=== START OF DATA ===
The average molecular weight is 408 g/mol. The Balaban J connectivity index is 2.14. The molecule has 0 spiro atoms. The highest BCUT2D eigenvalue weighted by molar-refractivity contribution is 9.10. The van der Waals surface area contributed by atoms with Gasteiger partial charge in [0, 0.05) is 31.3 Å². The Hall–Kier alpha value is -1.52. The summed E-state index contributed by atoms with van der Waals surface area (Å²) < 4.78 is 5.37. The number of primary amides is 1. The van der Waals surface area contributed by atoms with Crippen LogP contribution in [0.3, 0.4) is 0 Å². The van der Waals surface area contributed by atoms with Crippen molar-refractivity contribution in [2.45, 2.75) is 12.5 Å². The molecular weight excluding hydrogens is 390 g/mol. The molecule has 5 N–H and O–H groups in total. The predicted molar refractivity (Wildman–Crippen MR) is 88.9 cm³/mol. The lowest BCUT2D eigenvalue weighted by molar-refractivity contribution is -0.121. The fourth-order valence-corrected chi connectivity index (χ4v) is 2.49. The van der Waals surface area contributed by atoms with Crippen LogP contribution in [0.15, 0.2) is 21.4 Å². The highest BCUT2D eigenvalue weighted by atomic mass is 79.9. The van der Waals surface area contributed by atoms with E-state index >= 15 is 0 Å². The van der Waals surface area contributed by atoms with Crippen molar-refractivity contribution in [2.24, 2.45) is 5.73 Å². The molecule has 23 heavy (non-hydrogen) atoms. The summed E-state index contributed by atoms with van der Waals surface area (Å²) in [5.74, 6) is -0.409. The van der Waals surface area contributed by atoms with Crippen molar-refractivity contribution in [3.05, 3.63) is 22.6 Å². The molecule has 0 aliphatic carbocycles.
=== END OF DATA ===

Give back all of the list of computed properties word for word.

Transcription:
The average molecular weight is 408 g/mol. The Balaban J connectivity index is 2.14. The molecule has 0 spiro atoms. The highest BCUT2D eigenvalue weighted by molar-refractivity contribution is 9.10. The van der Waals surface area contributed by atoms with Gasteiger partial charge in [0, 0.05) is 31.3 Å². The Hall–Kier alpha value is -1.52. The summed E-state index contributed by atoms with van der Waals surface area (Å²) < 4.78 is 5.37. The number of primary amides is 1. The van der Waals surface area contributed by atoms with Crippen LogP contribution in [0.3, 0.4) is 0 Å². The van der Waals surface area contributed by atoms with Crippen molar-refractivity contribution in [2.45, 2.75) is 12.5 Å². The molecular weight excluding hydrogens is 390 g/mol. The molecule has 5 N–H and O–H groups in total. The predicted molar refractivity (Wildman–Crippen MR) is 88.9 cm³/mol. The lowest BCUT2D eigenvalue weighted by molar-refractivity contribution is -0.121. The fourth-order valence-corrected chi connectivity index (χ4v) is 2.49. The van der Waals surface area contributed by atoms with Crippen LogP contribution in [0.15, 0.2) is 21.4 Å². The highest BCUT2D eigenvalue weighted by atomic mass is 79.9. The van der Waals surface area contributed by atoms with E-state index >= 15 is 0 Å². The van der Waals surface area contributed by atoms with Crippen molar-refractivity contribution in [2.24, 2.45) is 5.73 Å². The molecule has 23 heavy (non-hydrogen) atoms. The summed E-state index contributed by atoms with van der Waals surface area (Å²) in [5.74, 6) is -0.409. The van der Waals surface area contributed by atoms with Crippen molar-refractivity contribution in [3.05, 3.63) is 22.6 Å². The molecule has 0 aliphatic carbocycles.